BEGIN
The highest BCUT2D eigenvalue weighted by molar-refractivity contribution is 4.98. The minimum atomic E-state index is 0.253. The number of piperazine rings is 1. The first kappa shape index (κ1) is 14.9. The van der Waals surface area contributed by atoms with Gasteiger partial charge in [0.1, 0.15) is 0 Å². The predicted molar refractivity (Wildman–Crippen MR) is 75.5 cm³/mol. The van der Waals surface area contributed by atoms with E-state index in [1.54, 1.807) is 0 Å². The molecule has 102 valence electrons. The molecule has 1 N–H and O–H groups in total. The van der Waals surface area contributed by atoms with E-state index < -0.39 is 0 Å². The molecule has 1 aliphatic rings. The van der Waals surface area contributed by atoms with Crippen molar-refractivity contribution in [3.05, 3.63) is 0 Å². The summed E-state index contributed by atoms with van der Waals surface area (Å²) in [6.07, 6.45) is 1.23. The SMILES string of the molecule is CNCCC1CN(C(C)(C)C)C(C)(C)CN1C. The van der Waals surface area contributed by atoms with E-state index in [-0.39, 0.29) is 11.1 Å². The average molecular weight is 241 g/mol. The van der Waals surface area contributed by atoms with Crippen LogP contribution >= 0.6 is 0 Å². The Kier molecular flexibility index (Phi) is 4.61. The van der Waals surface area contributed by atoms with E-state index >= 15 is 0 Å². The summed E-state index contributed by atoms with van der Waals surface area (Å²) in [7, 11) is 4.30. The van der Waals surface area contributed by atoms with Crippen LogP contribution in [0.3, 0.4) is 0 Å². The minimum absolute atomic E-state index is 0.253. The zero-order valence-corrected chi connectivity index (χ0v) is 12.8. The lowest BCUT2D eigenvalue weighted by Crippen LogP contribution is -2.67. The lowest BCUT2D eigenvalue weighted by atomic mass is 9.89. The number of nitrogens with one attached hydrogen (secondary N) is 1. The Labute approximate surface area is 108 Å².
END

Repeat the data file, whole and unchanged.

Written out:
The highest BCUT2D eigenvalue weighted by molar-refractivity contribution is 4.98. The minimum atomic E-state index is 0.253. The number of piperazine rings is 1. The first kappa shape index (κ1) is 14.9. The van der Waals surface area contributed by atoms with Gasteiger partial charge in [0.1, 0.15) is 0 Å². The predicted molar refractivity (Wildman–Crippen MR) is 75.5 cm³/mol. The van der Waals surface area contributed by atoms with E-state index in [1.54, 1.807) is 0 Å². The molecule has 102 valence electrons. The molecule has 1 N–H and O–H groups in total. The van der Waals surface area contributed by atoms with E-state index < -0.39 is 0 Å². The molecule has 1 aliphatic rings. The van der Waals surface area contributed by atoms with Crippen molar-refractivity contribution in [3.05, 3.63) is 0 Å². The summed E-state index contributed by atoms with van der Waals surface area (Å²) in [6.07, 6.45) is 1.23. The SMILES string of the molecule is CNCCC1CN(C(C)(C)C)C(C)(C)CN1C. The van der Waals surface area contributed by atoms with E-state index in [-0.39, 0.29) is 11.1 Å². The average molecular weight is 241 g/mol. The van der Waals surface area contributed by atoms with Crippen LogP contribution >= 0.6 is 0 Å². The Kier molecular flexibility index (Phi) is 4.61. The van der Waals surface area contributed by atoms with E-state index >= 15 is 0 Å². The summed E-state index contributed by atoms with van der Waals surface area (Å²) in [7, 11) is 4.30. The van der Waals surface area contributed by atoms with Crippen LogP contribution in [0.3, 0.4) is 0 Å². The minimum absolute atomic E-state index is 0.253. The zero-order valence-corrected chi connectivity index (χ0v) is 12.8. The lowest BCUT2D eigenvalue weighted by Crippen LogP contribution is -2.67. The lowest BCUT2D eigenvalue weighted by atomic mass is 9.89. The number of nitrogens with one attached hydrogen (secondary N) is 1. The Labute approximate surface area is 108 Å².